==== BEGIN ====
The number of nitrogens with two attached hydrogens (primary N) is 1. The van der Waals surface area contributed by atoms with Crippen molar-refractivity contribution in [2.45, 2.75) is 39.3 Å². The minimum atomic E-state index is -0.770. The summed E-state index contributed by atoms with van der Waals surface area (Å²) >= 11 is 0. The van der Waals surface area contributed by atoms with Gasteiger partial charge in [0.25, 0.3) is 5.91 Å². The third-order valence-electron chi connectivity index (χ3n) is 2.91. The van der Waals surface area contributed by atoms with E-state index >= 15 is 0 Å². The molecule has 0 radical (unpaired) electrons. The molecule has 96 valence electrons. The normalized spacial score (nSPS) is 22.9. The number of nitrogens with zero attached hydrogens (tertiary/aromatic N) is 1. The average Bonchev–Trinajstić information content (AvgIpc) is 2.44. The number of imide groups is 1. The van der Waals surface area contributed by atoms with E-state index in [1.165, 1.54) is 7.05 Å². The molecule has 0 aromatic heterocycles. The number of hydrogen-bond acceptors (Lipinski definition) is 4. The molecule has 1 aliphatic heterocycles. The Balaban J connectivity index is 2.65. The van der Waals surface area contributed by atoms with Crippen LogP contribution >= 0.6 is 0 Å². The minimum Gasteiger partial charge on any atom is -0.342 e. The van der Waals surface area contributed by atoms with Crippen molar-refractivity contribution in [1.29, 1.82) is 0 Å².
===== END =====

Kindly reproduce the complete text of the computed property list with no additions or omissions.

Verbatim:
The number of nitrogens with two attached hydrogens (primary N) is 1. The van der Waals surface area contributed by atoms with Crippen molar-refractivity contribution in [2.45, 2.75) is 39.3 Å². The minimum atomic E-state index is -0.770. The summed E-state index contributed by atoms with van der Waals surface area (Å²) >= 11 is 0. The van der Waals surface area contributed by atoms with Gasteiger partial charge in [0.25, 0.3) is 5.91 Å². The third-order valence-electron chi connectivity index (χ3n) is 2.91. The van der Waals surface area contributed by atoms with E-state index >= 15 is 0 Å². The molecule has 0 radical (unpaired) electrons. The molecule has 96 valence electrons. The normalized spacial score (nSPS) is 22.9. The number of nitrogens with zero attached hydrogens (tertiary/aromatic N) is 1. The average Bonchev–Trinajstić information content (AvgIpc) is 2.44. The number of imide groups is 1. The van der Waals surface area contributed by atoms with E-state index in [1.165, 1.54) is 7.05 Å². The molecule has 0 aromatic heterocycles. The number of hydrogen-bond acceptors (Lipinski definition) is 4. The molecule has 1 aliphatic heterocycles. The Balaban J connectivity index is 2.65. The van der Waals surface area contributed by atoms with Crippen LogP contribution >= 0.6 is 0 Å². The minimum Gasteiger partial charge on any atom is -0.342 e. The van der Waals surface area contributed by atoms with Crippen molar-refractivity contribution in [1.29, 1.82) is 0 Å².